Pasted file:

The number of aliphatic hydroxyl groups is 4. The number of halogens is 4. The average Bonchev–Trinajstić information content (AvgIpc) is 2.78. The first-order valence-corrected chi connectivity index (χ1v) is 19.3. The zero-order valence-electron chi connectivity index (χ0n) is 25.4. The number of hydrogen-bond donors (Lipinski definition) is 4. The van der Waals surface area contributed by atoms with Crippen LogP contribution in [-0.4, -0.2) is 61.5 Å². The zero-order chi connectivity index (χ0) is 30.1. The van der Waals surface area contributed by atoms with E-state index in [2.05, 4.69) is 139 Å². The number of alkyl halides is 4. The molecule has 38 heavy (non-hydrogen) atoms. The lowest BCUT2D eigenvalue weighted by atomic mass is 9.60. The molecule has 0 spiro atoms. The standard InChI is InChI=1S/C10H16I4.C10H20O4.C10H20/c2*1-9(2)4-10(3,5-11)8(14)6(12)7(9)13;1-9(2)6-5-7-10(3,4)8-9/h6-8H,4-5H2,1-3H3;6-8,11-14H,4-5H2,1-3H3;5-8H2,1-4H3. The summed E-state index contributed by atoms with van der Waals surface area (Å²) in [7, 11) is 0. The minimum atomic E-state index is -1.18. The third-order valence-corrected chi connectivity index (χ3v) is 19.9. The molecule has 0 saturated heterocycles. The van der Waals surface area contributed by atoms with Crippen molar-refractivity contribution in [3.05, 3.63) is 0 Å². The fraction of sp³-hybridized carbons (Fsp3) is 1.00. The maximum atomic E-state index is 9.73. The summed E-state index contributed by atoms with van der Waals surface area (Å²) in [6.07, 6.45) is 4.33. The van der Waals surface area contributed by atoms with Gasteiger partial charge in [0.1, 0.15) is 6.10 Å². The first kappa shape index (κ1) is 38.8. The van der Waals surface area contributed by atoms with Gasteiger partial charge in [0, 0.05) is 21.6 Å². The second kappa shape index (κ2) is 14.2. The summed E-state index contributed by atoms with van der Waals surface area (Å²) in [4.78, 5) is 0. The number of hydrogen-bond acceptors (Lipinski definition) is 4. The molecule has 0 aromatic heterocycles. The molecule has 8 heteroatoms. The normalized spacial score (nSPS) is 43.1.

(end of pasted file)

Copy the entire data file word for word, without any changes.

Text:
The number of aliphatic hydroxyl groups is 4. The number of halogens is 4. The average Bonchev–Trinajstić information content (AvgIpc) is 2.78. The first-order valence-corrected chi connectivity index (χ1v) is 19.3. The zero-order valence-electron chi connectivity index (χ0n) is 25.4. The number of hydrogen-bond donors (Lipinski definition) is 4. The van der Waals surface area contributed by atoms with Crippen LogP contribution in [-0.4, -0.2) is 61.5 Å². The zero-order chi connectivity index (χ0) is 30.1. The van der Waals surface area contributed by atoms with E-state index in [2.05, 4.69) is 139 Å². The number of alkyl halides is 4. The molecule has 38 heavy (non-hydrogen) atoms. The lowest BCUT2D eigenvalue weighted by atomic mass is 9.60. The molecule has 0 spiro atoms. The standard InChI is InChI=1S/C10H16I4.C10H20O4.C10H20/c2*1-9(2)4-10(3,5-11)8(14)6(12)7(9)13;1-9(2)6-5-7-10(3,4)8-9/h6-8H,4-5H2,1-3H3;6-8,11-14H,4-5H2,1-3H3;5-8H2,1-4H3. The summed E-state index contributed by atoms with van der Waals surface area (Å²) in [7, 11) is 0. The minimum atomic E-state index is -1.18. The third-order valence-corrected chi connectivity index (χ3v) is 19.9. The molecule has 0 saturated heterocycles. The van der Waals surface area contributed by atoms with Crippen molar-refractivity contribution in [3.05, 3.63) is 0 Å². The fraction of sp³-hybridized carbons (Fsp3) is 1.00. The maximum atomic E-state index is 9.73. The summed E-state index contributed by atoms with van der Waals surface area (Å²) in [6.07, 6.45) is 4.33. The van der Waals surface area contributed by atoms with Gasteiger partial charge in [0.1, 0.15) is 6.10 Å². The first kappa shape index (κ1) is 38.8. The van der Waals surface area contributed by atoms with Gasteiger partial charge in [0, 0.05) is 21.6 Å². The second kappa shape index (κ2) is 14.2. The summed E-state index contributed by atoms with van der Waals surface area (Å²) in [4.78, 5) is 0. The number of hydrogen-bond acceptors (Lipinski definition) is 4. The molecule has 0 aromatic heterocycles. The molecule has 8 heteroatoms. The normalized spacial score (nSPS) is 43.1.